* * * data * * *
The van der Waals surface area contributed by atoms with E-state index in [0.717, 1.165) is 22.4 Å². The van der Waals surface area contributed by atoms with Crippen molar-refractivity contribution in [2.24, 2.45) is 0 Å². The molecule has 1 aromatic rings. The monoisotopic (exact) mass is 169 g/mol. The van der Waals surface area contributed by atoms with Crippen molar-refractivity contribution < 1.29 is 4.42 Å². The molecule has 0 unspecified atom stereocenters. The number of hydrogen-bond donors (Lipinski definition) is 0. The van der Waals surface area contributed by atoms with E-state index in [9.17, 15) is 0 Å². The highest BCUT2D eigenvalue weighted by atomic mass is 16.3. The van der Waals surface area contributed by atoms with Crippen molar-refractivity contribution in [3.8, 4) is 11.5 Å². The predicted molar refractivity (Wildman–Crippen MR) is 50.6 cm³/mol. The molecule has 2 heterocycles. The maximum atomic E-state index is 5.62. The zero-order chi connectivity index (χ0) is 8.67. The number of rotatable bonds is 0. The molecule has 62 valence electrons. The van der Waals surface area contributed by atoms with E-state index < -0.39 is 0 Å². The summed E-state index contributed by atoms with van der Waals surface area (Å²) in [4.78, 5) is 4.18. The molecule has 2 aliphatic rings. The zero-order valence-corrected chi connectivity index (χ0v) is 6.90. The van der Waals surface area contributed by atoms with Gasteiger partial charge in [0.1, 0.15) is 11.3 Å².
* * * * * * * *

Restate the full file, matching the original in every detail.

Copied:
The van der Waals surface area contributed by atoms with E-state index in [0.717, 1.165) is 22.4 Å². The van der Waals surface area contributed by atoms with Crippen molar-refractivity contribution in [2.24, 2.45) is 0 Å². The molecule has 1 aromatic rings. The monoisotopic (exact) mass is 169 g/mol. The van der Waals surface area contributed by atoms with Crippen molar-refractivity contribution < 1.29 is 4.42 Å². The molecule has 0 unspecified atom stereocenters. The number of hydrogen-bond donors (Lipinski definition) is 0. The van der Waals surface area contributed by atoms with E-state index in [9.17, 15) is 0 Å². The highest BCUT2D eigenvalue weighted by atomic mass is 16.3. The van der Waals surface area contributed by atoms with Crippen molar-refractivity contribution in [3.8, 4) is 11.5 Å². The predicted molar refractivity (Wildman–Crippen MR) is 50.6 cm³/mol. The molecule has 2 heterocycles. The maximum atomic E-state index is 5.62. The zero-order chi connectivity index (χ0) is 8.67. The number of rotatable bonds is 0. The molecule has 62 valence electrons. The van der Waals surface area contributed by atoms with E-state index < -0.39 is 0 Å². The summed E-state index contributed by atoms with van der Waals surface area (Å²) in [4.78, 5) is 4.18. The molecule has 2 aliphatic rings. The zero-order valence-corrected chi connectivity index (χ0v) is 6.90. The van der Waals surface area contributed by atoms with Gasteiger partial charge in [0.1, 0.15) is 11.3 Å².